Opinion

iPhone 7: how the internet reacted to Apple pulling the headphone plug

Apple's changes to the iPhone 7 created social media mayhem this week. Social analyst Brodie Evans breaks down what happened following the announcement.

An eventful week in the world of big tech with Apple announcing they are cutting ties with the 3.5 mini-jack in their new iPhone7, in favour of the proprietary lightning connector and wireless earbuds.brodie evans

The reaction across social media was immediate, fierce and highly emotional. Given just how emotionally-charged the conversation is, you would be forgiven for thinking a different sort of plug was being pulled.

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Across the public social data, we can see almost 1 million posts make up the conversation in the four days since the announcement.

Generating a visualisation of the iPhone conversation in Crimson Hexagon, we see the extent of how the conversation has revolved around the removal of the headphone jack. Already the negative sentiment surrounding this topic is evident with subjects like ‘losing one’ referring to the wireless AirPods that will be released alongside the new iPhone.

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The headphone conversation has eaten into the usual brand-positive conversations focused on the additional features, or the desire to pre-order and all the positive design attributes of the handset.

Although we can see that a smaller portion of the social conversation was still positively giddy over the new jet black colour option, this has played second to the response the removal of the headphone jack elicited.

Adding fuel to the fire was Apple’s Phil Schiller justifying that the tech giant showed “courage” in the removal of the universal plug type, generating around 12,000 posts dedicated to addressing his choice of words. His statement has — not surprisingly — been largely mocked online.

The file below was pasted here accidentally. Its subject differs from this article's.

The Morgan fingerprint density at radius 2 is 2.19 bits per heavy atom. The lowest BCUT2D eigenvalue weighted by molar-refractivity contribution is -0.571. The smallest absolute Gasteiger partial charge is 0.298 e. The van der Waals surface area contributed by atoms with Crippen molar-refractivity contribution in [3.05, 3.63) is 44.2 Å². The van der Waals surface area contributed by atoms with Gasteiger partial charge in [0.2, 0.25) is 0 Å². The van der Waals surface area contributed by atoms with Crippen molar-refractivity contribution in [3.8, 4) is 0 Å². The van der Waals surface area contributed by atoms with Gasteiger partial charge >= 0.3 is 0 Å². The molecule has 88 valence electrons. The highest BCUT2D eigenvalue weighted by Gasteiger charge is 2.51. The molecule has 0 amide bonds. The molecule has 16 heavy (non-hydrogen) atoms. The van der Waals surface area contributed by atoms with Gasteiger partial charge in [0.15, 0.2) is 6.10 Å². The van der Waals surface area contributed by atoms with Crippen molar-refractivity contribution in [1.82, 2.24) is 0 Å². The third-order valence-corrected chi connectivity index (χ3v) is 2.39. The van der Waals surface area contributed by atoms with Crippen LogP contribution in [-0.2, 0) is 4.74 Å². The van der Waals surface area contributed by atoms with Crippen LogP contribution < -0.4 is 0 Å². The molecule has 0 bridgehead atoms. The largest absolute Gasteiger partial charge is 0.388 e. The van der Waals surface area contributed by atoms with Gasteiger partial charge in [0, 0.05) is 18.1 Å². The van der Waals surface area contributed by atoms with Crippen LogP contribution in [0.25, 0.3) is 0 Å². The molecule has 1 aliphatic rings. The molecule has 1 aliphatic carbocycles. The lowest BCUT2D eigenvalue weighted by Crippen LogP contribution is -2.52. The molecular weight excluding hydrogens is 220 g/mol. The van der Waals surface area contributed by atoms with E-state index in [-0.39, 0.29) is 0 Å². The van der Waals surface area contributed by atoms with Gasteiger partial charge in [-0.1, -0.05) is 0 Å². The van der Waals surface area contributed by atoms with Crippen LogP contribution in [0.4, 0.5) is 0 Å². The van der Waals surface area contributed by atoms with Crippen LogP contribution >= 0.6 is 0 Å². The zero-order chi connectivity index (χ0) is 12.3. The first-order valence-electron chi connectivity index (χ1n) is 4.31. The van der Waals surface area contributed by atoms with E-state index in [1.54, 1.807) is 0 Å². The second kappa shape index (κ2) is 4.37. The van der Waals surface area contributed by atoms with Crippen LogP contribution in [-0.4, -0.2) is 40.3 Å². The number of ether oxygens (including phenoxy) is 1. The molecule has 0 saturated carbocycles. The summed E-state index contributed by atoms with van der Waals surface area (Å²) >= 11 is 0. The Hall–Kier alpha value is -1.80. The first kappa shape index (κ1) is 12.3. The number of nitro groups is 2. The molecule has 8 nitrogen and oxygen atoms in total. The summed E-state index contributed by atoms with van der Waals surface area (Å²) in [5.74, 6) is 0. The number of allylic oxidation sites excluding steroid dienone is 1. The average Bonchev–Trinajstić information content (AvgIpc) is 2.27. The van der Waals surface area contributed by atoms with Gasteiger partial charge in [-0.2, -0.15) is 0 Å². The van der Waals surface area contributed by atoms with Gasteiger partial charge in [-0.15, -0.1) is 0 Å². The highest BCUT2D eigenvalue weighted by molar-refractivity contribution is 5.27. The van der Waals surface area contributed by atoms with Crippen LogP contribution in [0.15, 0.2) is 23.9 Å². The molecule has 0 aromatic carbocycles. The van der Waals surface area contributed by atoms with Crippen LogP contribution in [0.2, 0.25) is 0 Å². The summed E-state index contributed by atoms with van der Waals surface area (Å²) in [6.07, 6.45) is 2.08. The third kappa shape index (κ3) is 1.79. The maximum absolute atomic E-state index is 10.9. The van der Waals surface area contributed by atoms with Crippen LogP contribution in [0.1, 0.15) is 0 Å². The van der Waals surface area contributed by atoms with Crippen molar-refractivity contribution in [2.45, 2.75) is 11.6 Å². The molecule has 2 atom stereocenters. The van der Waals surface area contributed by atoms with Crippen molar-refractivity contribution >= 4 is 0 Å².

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Factoring the emotional response online is that Apple is simply looking to “extort” both its users and the manufacturers of third party peripherals such as headphones, by forcing them towards its proprietary lightning connector.

Apple’s Made For iPhone/iPad/iPod (MFi) Program has been running since 2005, originally charging a fee of $10, or 10% per product (whichever was greater) to licence the use of its Apple connector.

This has since been lowered and the new costs are withheld under a non-disclosure agreement (NDA) on the MFi page, however Reddit’s Technology subreddits hint that the lightning royalty now sits between $4–8 per product sold.

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An interesting comparison is drawn by comparing the reaction of this announcement to the early 2015 announcement that the next release of new Macbooks would have only a single USB-c port.

This change rendered any regular USB devices unusable without an adaptor plugged in. It was theorised at the time that this was a calculated push to force more dependency on the iCloud service. Similar themes to the iPhone headphone jack conversation are being had now.

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Though the conversation around last year’s Macbook only makes up 1.5% of the iPhone conversation in volume, comparing the two reactions using Crimson Hexagon’s emotional analysis reveals anger as the most dominant emotion across both.

What is interesting is that more personal emotions like disgust, joy and sadness are present in the iPhone7 conversation.

This indicates a closer connection people have to their phone, and potentially a deepening public understanding of the far-reaching implications of Apple removing the universal headphone jack.

Since Apple omitted the DVD optical drive from it’s original Macbook Air back in 2008, the trends have shown that Apple ditching a format leads to the eventual death of that particular format.

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The difference between a MacBook and an iPhone, and the relationship people have to each should be noted here. It leaves a question in the air whether this move towards wireless headphones is the right one, and whether Android, the market-leader for smartphones, will follow suit.

Or will it just be another case of not enough making room for the essentials, with no good reason?

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Brodie Evans is a social analyst at One Small Step Collective

This article originally appeared here and is published with permission

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